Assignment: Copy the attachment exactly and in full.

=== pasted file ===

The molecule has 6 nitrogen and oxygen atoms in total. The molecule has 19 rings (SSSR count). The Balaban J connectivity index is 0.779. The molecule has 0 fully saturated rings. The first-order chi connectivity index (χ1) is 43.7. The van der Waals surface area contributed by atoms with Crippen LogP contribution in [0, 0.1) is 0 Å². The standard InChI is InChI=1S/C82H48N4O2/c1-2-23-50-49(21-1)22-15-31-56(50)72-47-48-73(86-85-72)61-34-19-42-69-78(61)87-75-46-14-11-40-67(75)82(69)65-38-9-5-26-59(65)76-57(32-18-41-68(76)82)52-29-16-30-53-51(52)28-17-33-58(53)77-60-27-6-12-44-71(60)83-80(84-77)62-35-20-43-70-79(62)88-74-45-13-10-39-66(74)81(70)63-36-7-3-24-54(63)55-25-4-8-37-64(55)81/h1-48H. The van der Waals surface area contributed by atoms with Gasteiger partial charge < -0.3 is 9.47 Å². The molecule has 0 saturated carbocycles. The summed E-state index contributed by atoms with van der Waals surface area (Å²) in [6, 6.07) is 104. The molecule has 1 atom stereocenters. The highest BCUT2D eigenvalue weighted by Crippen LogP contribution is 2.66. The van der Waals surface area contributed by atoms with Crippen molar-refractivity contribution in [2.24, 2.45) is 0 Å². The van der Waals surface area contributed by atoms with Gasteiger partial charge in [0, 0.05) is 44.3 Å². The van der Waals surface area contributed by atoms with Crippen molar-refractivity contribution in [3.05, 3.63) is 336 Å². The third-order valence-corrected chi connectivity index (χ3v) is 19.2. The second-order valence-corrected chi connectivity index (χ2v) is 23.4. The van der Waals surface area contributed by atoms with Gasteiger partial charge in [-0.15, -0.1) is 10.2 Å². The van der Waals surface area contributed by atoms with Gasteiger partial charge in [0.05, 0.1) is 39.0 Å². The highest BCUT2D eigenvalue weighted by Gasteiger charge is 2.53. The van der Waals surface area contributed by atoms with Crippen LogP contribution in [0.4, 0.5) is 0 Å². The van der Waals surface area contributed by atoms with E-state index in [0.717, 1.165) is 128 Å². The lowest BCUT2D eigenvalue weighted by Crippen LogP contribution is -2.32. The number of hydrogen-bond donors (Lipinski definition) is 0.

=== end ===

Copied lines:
The molecule has 6 nitrogen and oxygen atoms in total. The molecule has 19 rings (SSSR count). The Balaban J connectivity index is 0.779. The molecule has 0 fully saturated rings. The first-order chi connectivity index (χ1) is 43.7. The van der Waals surface area contributed by atoms with Crippen LogP contribution in [0, 0.1) is 0 Å². The standard InChI is InChI=1S/C82H48N4O2/c1-2-23-50-49(21-1)22-15-31-56(50)72-47-48-73(86-85-72)61-34-19-42-69-78(61)87-75-46-14-11-40-67(75)82(69)65-38-9-5-26-59(65)76-57(32-18-41-68(76)82)52-29-16-30-53-51(52)28-17-33-58(53)77-60-27-6-12-44-71(60)83-80(84-77)62-35-20-43-70-79(62)88-74-45-13-10-39-66(74)81(70)63-36-7-3-24-54(63)55-25-4-8-37-64(55)81/h1-48H. The van der Waals surface area contributed by atoms with Gasteiger partial charge < -0.3 is 9.47 Å². The molecule has 0 saturated carbocycles. The summed E-state index contributed by atoms with van der Waals surface area (Å²) in [6, 6.07) is 104. The molecule has 1 atom stereocenters. The highest BCUT2D eigenvalue weighted by Crippen LogP contribution is 2.66. The van der Waals surface area contributed by atoms with Crippen molar-refractivity contribution in [2.24, 2.45) is 0 Å². The van der Waals surface area contributed by atoms with Gasteiger partial charge in [0, 0.05) is 44.3 Å². The van der Waals surface area contributed by atoms with Crippen molar-refractivity contribution in [3.05, 3.63) is 336 Å². The third-order valence-corrected chi connectivity index (χ3v) is 19.2. The second-order valence-corrected chi connectivity index (χ2v) is 23.4. The van der Waals surface area contributed by atoms with Gasteiger partial charge in [-0.15, -0.1) is 10.2 Å². The van der Waals surface area contributed by atoms with Gasteiger partial charge in [0.05, 0.1) is 39.0 Å². The highest BCUT2D eigenvalue weighted by Gasteiger charge is 2.53. The van der Waals surface area contributed by atoms with Crippen LogP contribution in [0.4, 0.5) is 0 Å². The van der Waals surface area contributed by atoms with E-state index in [0.717, 1.165) is 128 Å². The lowest BCUT2D eigenvalue weighted by Crippen LogP contribution is -2.32. The number of hydrogen-bond donors (Lipinski definition) is 0.